He'll teach her how to bring a man to his knees...
Dr. Ellie Swan has a plan: open her practice in tiny Bluelick, Kentucky, so she can keep an eye on her diabetic father, and make hometown golden-boy Roger Reynolds fall in love with her. But Ellie has a problem. Roger seeks a skilled, sexually adventurous partner, and bookish Ellie doesn't qualify.
Tyler Longfoot only cares about three things: shaking his bad boy image, qualifying for the loan his company needs to rehab a piece of Bluelick's history, and convincing Ellie to keep quiet about the "incident" that lands him on her doorstep at two a.m. with a bullet in his behind. The adorable Dr. Swan drives a mean bargain, though. If sex-on-a-stick Tyler will teach Ellie how to bring a man to his knees, she'll forget about the bullet.
Armed with The Wild Woman's Guide to Sex and Tyler's lessons, Ellie is confident she can become what Roger needs - if she doesn't fall for Tyler first.
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Entertaining romance, careless performance
Not Sure Which Is Worse
If I ever had a doctor as ignorant of real life as Ellie, I would turn right back around and walk out of the door of her practice, and run, not walk to the car to get away. I can't finish this book, because I can't feel any connection at all to the main character. She is the very definition of Too Stupid To Love/Live...which is doubly scary since she's a doctor. Totally unbelievable character, and no way Tyler would be able to put up with someone like that. Add to that a narrator with a nasally, rhythmically flat performance, and I couldn't finish this book. As it was, I was screaming in my car that "nobody is that f---king stupid!", and that's even with the boring narration.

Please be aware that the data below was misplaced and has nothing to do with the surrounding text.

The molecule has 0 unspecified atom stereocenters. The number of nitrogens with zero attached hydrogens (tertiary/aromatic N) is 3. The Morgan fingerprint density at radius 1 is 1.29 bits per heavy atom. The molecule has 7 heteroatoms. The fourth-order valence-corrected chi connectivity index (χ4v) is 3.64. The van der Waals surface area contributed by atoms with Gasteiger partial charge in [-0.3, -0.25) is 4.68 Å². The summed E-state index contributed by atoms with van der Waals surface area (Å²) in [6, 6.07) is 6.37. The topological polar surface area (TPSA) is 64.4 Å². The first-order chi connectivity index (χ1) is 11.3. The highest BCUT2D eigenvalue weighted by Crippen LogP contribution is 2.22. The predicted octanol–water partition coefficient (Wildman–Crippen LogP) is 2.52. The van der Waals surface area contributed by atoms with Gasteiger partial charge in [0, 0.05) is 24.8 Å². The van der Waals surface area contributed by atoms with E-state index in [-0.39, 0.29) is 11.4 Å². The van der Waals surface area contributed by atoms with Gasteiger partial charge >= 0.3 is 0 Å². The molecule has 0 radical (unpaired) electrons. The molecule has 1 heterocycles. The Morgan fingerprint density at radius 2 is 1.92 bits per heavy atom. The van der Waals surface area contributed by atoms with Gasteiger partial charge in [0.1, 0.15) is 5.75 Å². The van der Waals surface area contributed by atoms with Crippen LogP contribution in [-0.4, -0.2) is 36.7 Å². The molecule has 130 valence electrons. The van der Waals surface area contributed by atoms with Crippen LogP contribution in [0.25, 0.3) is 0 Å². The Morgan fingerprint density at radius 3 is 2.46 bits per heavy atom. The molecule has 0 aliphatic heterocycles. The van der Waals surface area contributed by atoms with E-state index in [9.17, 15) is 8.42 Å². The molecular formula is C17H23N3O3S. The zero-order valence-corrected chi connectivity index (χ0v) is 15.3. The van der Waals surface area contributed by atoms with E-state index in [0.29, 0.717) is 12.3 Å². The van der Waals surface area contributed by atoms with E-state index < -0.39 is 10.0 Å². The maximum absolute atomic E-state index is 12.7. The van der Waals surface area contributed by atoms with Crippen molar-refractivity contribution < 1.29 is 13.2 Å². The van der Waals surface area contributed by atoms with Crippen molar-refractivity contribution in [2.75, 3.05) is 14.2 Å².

I love a geeky, smart, strong woman. I get OCD, because I married it. In no way did Ellie realistically portray either of those things. I need someone that is so obsessed with being smart, and making lists, to at least know as much as the average 8th grade dropout. Habitat for Humanity is not a secret society. So. Completely. Unbelievable.
NO. Just, no. It's an erotic, contemporary romance. Not a a recitation of a boring textbook from school. The nasal part I can get over. The rhythmic cadence, no matter if she's telling us what the character is wearing, or if the main couple in the book are smack dab in the middle of the best sex that's ever been had in the universe, is not at all what I need to hear in a romance book narration.
Disappointing, on so many levels.